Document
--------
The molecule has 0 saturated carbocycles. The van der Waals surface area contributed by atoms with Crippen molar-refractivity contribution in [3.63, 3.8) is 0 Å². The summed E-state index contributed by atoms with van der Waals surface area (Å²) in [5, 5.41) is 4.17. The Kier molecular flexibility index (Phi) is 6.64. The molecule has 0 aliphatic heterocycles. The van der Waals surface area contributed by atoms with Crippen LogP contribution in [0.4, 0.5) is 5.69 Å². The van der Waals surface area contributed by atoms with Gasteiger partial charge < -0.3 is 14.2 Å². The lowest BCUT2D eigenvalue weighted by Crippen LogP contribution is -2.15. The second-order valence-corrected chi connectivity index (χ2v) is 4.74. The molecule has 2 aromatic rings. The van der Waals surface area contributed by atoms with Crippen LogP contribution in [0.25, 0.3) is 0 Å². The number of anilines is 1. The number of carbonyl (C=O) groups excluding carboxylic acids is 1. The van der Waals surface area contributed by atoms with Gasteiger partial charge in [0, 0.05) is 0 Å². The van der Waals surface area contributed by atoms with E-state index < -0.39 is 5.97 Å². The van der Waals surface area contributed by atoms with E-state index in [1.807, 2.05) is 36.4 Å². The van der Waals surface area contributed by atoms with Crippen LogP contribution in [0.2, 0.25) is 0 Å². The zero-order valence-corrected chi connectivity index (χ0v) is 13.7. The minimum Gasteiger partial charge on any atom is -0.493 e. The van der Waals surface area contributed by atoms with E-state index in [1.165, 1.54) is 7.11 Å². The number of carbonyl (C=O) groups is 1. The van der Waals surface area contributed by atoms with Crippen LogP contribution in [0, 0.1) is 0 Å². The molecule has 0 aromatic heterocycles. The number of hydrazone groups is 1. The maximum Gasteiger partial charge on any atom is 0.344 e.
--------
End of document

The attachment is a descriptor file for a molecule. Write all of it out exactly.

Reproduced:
The molecule has 0 saturated carbocycles. The van der Waals surface area contributed by atoms with Crippen molar-refractivity contribution in [3.63, 3.8) is 0 Å². The summed E-state index contributed by atoms with van der Waals surface area (Å²) in [5, 5.41) is 4.17. The Kier molecular flexibility index (Phi) is 6.64. The molecule has 0 aliphatic heterocycles. The van der Waals surface area contributed by atoms with Crippen LogP contribution in [0.4, 0.5) is 5.69 Å². The van der Waals surface area contributed by atoms with Gasteiger partial charge < -0.3 is 14.2 Å². The lowest BCUT2D eigenvalue weighted by Crippen LogP contribution is -2.15. The second-order valence-corrected chi connectivity index (χ2v) is 4.74. The molecule has 2 aromatic rings. The van der Waals surface area contributed by atoms with Crippen LogP contribution in [0.25, 0.3) is 0 Å². The number of anilines is 1. The number of carbonyl (C=O) groups excluding carboxylic acids is 1. The van der Waals surface area contributed by atoms with Gasteiger partial charge in [0, 0.05) is 0 Å². The van der Waals surface area contributed by atoms with E-state index < -0.39 is 5.97 Å². The van der Waals surface area contributed by atoms with E-state index in [1.807, 2.05) is 36.4 Å². The van der Waals surface area contributed by atoms with Crippen LogP contribution in [0.2, 0.25) is 0 Å². The zero-order valence-corrected chi connectivity index (χ0v) is 13.7. The minimum Gasteiger partial charge on any atom is -0.493 e. The van der Waals surface area contributed by atoms with E-state index in [1.165, 1.54) is 7.11 Å². The number of carbonyl (C=O) groups is 1. The van der Waals surface area contributed by atoms with Crippen LogP contribution in [0, 0.1) is 0 Å². The molecule has 0 aromatic heterocycles. The number of hydrazone groups is 1. The maximum Gasteiger partial charge on any atom is 0.344 e.